It’s about time. Since he took over as Federal Reserve chairman last year, Jerome Powell had run up a streak of S&P 500 sell-offs on Fed Day, when the central bank’s policymaking arm meets. But that dubious record—seven in a row, according to Bespoke Investment Group—came to an end Wednesday.
The S&P 500 advanced 1.6%, as the Fed indicated that it would be “patient” about hiking interest rates and would end its effort to reduce its $4 trillion-plus balance sheet, an action that also tends to push up rates. Powell told a news conference that the reduction would cease “sooner and with a larger balance sheet” than previous statements had estimated.
Powell’s poor market performance on Fed Day was out of sync with how stocks had behaved for his predecessors. The S&P 500 averaged a gain of 0.28% on Fed Days since 1994, Bespoke stated. In fact, the record of Powell’s successor, Janet Yellen, was far superior on Fed Day. Ed Yardeni, the economist, once in jest called her the “fairy godmother” of the bull market.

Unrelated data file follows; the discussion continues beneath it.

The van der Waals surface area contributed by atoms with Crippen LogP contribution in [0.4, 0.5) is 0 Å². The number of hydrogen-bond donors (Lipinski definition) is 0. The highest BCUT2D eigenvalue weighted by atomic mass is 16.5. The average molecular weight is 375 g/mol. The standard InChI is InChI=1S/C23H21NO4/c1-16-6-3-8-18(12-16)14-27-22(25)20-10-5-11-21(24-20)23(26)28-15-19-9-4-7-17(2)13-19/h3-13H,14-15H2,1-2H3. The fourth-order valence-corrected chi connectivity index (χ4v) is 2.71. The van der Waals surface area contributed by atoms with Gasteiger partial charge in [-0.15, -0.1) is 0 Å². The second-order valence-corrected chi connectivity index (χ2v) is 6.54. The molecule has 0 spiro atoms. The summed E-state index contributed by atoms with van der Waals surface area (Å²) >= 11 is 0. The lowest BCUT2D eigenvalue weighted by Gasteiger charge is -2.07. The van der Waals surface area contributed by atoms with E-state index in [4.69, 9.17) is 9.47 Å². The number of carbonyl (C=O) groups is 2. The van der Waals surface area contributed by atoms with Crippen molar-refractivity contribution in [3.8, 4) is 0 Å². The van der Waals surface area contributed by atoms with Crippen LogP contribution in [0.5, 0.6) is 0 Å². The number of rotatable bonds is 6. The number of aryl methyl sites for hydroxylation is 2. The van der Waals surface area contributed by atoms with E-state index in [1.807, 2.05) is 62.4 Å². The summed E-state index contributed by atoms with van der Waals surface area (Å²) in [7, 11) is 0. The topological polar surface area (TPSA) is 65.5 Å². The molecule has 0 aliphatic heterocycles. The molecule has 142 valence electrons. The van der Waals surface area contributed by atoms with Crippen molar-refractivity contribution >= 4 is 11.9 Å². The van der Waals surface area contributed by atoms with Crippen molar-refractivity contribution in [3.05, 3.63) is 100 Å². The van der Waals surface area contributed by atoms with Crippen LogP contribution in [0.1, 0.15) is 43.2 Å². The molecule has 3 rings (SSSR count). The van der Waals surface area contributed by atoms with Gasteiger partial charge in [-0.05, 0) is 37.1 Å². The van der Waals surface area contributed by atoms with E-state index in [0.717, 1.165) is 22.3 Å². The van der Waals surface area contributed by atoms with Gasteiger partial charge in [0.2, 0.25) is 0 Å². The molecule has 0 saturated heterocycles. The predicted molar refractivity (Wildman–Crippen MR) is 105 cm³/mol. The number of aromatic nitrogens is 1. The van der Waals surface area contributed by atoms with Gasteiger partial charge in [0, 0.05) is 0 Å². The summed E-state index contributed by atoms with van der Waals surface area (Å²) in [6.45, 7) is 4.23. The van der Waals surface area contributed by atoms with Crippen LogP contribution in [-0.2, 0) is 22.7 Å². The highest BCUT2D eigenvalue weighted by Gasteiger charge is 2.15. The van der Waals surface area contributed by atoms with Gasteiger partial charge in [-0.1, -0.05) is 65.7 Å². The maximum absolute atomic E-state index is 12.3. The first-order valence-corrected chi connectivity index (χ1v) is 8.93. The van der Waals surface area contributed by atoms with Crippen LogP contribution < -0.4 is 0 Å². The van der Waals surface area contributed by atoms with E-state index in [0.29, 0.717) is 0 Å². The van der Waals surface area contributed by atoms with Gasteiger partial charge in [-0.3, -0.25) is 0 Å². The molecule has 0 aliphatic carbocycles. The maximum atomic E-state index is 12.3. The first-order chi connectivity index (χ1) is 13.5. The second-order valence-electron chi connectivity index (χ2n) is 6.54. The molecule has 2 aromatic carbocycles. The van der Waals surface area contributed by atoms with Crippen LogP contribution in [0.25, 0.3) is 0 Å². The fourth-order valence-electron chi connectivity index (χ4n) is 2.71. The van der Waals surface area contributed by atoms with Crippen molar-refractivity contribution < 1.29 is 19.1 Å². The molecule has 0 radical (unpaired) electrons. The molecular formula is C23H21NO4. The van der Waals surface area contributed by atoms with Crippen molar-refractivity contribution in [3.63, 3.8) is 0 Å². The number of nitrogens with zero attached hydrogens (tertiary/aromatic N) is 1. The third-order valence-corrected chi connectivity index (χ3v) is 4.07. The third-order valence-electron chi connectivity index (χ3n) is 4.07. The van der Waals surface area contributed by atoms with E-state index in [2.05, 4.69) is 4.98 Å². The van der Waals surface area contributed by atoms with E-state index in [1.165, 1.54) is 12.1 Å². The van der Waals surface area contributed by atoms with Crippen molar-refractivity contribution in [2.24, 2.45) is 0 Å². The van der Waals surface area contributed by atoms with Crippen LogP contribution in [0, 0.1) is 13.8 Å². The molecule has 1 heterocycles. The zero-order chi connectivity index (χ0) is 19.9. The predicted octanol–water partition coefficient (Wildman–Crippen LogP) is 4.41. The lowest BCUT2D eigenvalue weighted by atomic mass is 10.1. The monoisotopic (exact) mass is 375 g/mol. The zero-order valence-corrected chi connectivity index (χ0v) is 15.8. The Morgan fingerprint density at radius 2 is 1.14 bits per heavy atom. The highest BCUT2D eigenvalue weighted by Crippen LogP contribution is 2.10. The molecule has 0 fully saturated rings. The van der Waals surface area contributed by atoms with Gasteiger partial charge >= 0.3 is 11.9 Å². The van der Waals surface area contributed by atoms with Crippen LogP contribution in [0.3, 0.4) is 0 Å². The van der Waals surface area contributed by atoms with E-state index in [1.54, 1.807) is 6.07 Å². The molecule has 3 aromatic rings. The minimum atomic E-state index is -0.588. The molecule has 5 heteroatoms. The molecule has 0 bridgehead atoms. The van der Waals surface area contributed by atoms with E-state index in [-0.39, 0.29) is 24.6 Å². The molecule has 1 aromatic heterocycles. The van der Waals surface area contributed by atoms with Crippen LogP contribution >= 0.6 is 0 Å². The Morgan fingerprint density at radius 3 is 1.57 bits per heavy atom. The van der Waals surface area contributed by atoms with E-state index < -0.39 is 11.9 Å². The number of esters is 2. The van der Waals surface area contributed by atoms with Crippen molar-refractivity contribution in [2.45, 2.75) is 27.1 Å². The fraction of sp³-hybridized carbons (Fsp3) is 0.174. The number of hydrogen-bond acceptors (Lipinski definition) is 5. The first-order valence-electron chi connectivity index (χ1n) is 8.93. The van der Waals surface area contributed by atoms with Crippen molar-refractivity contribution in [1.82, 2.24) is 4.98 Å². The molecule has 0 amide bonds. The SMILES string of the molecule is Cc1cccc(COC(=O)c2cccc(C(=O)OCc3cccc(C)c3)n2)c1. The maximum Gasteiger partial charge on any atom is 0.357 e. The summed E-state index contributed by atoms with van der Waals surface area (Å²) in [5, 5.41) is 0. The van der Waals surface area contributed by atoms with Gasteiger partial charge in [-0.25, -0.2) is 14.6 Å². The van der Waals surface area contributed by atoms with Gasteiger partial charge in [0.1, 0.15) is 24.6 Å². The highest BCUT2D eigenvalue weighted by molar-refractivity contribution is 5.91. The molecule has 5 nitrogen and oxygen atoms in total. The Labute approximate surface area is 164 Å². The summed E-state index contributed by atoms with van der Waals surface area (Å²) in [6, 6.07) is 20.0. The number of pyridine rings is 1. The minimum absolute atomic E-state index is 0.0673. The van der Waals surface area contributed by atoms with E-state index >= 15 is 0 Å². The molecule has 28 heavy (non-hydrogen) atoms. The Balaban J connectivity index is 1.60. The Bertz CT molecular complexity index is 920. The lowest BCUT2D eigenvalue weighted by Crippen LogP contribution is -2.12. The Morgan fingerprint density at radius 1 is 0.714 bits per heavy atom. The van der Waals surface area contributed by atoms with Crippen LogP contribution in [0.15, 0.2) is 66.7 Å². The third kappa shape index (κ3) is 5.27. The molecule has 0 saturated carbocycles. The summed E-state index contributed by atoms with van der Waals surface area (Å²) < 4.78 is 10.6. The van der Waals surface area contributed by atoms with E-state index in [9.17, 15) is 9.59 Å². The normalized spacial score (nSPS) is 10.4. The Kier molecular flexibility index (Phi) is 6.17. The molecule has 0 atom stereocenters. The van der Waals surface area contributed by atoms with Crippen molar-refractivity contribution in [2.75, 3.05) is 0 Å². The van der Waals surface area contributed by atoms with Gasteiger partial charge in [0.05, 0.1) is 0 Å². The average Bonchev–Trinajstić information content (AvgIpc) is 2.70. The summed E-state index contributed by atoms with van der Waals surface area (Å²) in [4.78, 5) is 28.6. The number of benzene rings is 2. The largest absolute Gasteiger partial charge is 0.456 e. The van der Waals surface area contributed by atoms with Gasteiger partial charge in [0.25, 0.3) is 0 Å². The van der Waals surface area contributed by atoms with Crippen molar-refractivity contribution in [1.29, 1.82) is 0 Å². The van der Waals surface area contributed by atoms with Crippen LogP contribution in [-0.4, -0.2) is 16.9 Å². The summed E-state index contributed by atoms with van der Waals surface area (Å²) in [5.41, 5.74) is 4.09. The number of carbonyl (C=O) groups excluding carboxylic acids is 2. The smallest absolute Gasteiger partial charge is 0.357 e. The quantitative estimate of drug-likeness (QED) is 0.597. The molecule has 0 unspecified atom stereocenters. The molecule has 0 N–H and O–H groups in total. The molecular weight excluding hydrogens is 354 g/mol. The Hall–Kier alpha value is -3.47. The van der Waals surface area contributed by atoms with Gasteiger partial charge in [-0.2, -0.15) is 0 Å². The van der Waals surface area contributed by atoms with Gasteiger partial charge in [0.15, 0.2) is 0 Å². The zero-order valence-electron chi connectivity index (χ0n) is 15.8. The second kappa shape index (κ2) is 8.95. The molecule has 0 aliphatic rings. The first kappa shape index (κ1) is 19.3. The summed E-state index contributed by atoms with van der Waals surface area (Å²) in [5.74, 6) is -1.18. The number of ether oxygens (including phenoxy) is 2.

Powell had the bad fortune to assume leadership of the Fed during a rocky year for the market, which included two corrections—dips of at least 10% from the recent peak—one right after he became chair. In part, that turbulence was due to fear that the Fed would boost rates faster than the economy could stomach, touching off a recession.
But stocks have staged a modest comeback in 2019 thus far, advancing almost 7%. Last year, the Fed hiked short-term rates four times, and several months ago, the betting was for a similar schedule this year. Now, however, futures pricing implies no increases in 2019.
If so, then maybe Powell will enjoy a more buoyant market on Fed Days up ahead.